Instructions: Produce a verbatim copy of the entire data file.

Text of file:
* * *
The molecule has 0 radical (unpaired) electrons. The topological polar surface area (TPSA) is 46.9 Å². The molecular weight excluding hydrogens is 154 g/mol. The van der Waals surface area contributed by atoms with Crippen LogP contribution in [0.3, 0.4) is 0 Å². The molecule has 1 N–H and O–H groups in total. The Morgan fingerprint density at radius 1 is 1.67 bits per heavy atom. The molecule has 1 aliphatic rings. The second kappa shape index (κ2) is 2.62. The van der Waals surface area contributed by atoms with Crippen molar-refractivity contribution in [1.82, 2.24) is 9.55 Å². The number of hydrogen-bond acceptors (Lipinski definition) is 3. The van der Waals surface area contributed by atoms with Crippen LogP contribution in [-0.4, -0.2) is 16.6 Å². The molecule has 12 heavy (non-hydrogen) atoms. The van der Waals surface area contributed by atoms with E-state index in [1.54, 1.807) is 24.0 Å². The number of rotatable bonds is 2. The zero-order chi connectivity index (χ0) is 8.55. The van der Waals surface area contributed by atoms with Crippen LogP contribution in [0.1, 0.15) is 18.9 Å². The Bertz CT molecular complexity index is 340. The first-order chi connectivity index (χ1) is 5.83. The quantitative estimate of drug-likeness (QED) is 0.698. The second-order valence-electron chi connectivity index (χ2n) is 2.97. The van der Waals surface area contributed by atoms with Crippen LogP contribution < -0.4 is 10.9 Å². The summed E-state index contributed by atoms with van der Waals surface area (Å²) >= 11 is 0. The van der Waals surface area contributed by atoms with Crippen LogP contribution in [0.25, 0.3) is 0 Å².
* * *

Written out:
The molecule has 0 radical (unpaired) electrons. The topological polar surface area (TPSA) is 46.9 Å². The molecular weight excluding hydrogens is 154 g/mol. The van der Waals surface area contributed by atoms with Crippen LogP contribution in [0.3, 0.4) is 0 Å². The molecule has 1 N–H and O–H groups in total. The Morgan fingerprint density at radius 1 is 1.67 bits per heavy atom. The molecule has 1 aliphatic rings. The second kappa shape index (κ2) is 2.62. The van der Waals surface area contributed by atoms with Crippen molar-refractivity contribution in [1.82, 2.24) is 9.55 Å². The number of hydrogen-bond acceptors (Lipinski definition) is 3. The van der Waals surface area contributed by atoms with Crippen LogP contribution in [-0.4, -0.2) is 16.6 Å². The molecule has 12 heavy (non-hydrogen) atoms. The van der Waals surface area contributed by atoms with E-state index in [1.54, 1.807) is 24.0 Å². The number of rotatable bonds is 2. The zero-order chi connectivity index (χ0) is 8.55. The van der Waals surface area contributed by atoms with Crippen LogP contribution in [0.1, 0.15) is 18.9 Å². The Bertz CT molecular complexity index is 340. The first-order chi connectivity index (χ1) is 5.83. The quantitative estimate of drug-likeness (QED) is 0.698. The second-order valence-electron chi connectivity index (χ2n) is 2.97. The van der Waals surface area contributed by atoms with Crippen LogP contribution < -0.4 is 10.9 Å². The summed E-state index contributed by atoms with van der Waals surface area (Å²) >= 11 is 0. The van der Waals surface area contributed by atoms with Crippen LogP contribution in [0.25, 0.3) is 0 Å².